Report: Theranos founder Elizabeth Holmes could face ban

Elizabeth Holmes, founder and CEO of Theranos, speaks at the Clinton Global Initiative's closing session on September 29, 2015, in New York City.

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Once promising blood-testing startup Theranos is in hot water again.

Health regulators have proposed pulling the federal license for the company's California laboratory and banning its founder and CEO, Elizabeth Holmes, and company president Sunny Balwani from the blood-testing business for two years, according to the Wall Street Journal (subscription), which cited a March 18 letter to the company from the Centers for Medicare and Medicaid Services, or CMS.

The letter from the agency found that Theranos had not corrected problems at its lab in Newark, California, and faced possible sanctions as a result, the newspaper reported.

Theranos said that CMS has not imposed sanctions on its Newark lab.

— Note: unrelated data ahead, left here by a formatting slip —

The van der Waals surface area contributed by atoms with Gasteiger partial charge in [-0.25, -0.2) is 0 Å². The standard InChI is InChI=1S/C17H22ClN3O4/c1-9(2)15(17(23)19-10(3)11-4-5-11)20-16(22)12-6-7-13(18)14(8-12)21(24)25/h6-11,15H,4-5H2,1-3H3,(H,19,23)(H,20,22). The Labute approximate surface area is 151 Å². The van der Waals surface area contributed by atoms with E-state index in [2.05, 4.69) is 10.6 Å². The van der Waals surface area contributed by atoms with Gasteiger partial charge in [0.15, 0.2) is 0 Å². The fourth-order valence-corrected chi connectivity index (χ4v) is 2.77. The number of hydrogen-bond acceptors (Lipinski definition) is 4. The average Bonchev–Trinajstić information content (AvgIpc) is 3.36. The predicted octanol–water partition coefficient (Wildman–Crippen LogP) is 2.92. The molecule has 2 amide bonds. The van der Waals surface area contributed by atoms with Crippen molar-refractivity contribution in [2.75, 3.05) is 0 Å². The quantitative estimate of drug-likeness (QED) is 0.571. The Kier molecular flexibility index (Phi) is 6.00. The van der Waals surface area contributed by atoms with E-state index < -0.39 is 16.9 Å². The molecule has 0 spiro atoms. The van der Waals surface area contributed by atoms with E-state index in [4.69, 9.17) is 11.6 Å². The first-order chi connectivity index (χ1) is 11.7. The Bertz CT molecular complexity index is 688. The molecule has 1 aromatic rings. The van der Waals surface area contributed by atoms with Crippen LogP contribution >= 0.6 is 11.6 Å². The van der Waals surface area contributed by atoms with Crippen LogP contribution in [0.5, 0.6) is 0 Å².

"Due to the comprehensive nature of the corrective measures we've taken over the past several months, which has been affirmed by several experts, we are hopeful that CMS won't impose sanctions," the company said in an emailed statement. "But if they do, we will work with CMS to address all of their concerns."

Theranos spokeswoman Brooke Buchanan confirmed receipt of the agency's letter, saying the company had responded within the required 10 days and that it has been in regular contact with regulators since.

"They are reviewing our response," she said. "It's all hypothetical at this point," she said, adding that the possible sanctions reported by the Journal "include the worst-case scenario of potential consequences."

CMS, the top federal overseer of clinical labs, said practices at the Newark facility "pose immediate jeopardy to patient health and safety" in a January letter to the company.

"Any tests that are discussed in recent audits by CMS, we've stopped," Buchanan said of the Northern California lab, which continues to operate in a small way in the microbiology area. The company's lab in Phoenix has also been audited and has cleared any regulatory hurdles.

"It's business as usual in Arizona," said Buchanan of the lab, which the company says has conducted more than 6 million tests blood since Theranos launched its business in 2014.